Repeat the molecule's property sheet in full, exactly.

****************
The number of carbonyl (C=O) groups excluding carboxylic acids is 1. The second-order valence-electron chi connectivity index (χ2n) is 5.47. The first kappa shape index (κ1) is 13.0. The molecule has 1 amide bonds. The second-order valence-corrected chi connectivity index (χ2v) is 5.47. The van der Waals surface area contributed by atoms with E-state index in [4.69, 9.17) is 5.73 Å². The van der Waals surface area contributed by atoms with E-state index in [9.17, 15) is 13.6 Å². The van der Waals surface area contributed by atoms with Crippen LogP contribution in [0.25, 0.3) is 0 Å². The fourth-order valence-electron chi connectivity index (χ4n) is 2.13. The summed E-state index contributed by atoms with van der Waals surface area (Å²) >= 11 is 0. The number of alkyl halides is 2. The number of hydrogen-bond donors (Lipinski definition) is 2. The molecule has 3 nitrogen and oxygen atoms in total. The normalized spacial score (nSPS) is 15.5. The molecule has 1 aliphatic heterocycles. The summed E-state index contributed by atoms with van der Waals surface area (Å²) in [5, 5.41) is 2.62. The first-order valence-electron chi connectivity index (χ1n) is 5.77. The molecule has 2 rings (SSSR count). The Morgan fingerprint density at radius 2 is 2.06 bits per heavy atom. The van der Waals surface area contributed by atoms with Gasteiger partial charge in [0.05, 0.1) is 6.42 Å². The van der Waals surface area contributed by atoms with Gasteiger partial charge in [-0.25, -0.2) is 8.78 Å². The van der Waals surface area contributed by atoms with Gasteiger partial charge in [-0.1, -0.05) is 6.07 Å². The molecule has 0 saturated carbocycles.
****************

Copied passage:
The number of carbonyl (C=O) groups excluding carboxylic acids is 1. The second-order valence-electron chi connectivity index (χ2n) is 5.47. The first kappa shape index (κ1) is 13.0. The molecule has 1 amide bonds. The second-order valence-corrected chi connectivity index (χ2v) is 5.47. The van der Waals surface area contributed by atoms with E-state index in [4.69, 9.17) is 5.73 Å². The van der Waals surface area contributed by atoms with E-state index in [9.17, 15) is 13.6 Å². The van der Waals surface area contributed by atoms with Crippen LogP contribution in [0.25, 0.3) is 0 Å². The fourth-order valence-electron chi connectivity index (χ4n) is 2.13. The summed E-state index contributed by atoms with van der Waals surface area (Å²) >= 11 is 0. The number of alkyl halides is 2. The number of hydrogen-bond donors (Lipinski definition) is 2. The molecule has 3 nitrogen and oxygen atoms in total. The normalized spacial score (nSPS) is 15.5. The molecule has 1 aliphatic heterocycles. The summed E-state index contributed by atoms with van der Waals surface area (Å²) in [5, 5.41) is 2.62. The first-order valence-electron chi connectivity index (χ1n) is 5.77. The molecule has 2 rings (SSSR count). The Morgan fingerprint density at radius 2 is 2.06 bits per heavy atom. The van der Waals surface area contributed by atoms with Gasteiger partial charge in [0.05, 0.1) is 6.42 Å². The van der Waals surface area contributed by atoms with Gasteiger partial charge in [-0.25, -0.2) is 8.78 Å². The van der Waals surface area contributed by atoms with Gasteiger partial charge in [-0.1, -0.05) is 6.07 Å². The molecule has 0 saturated carbocycles.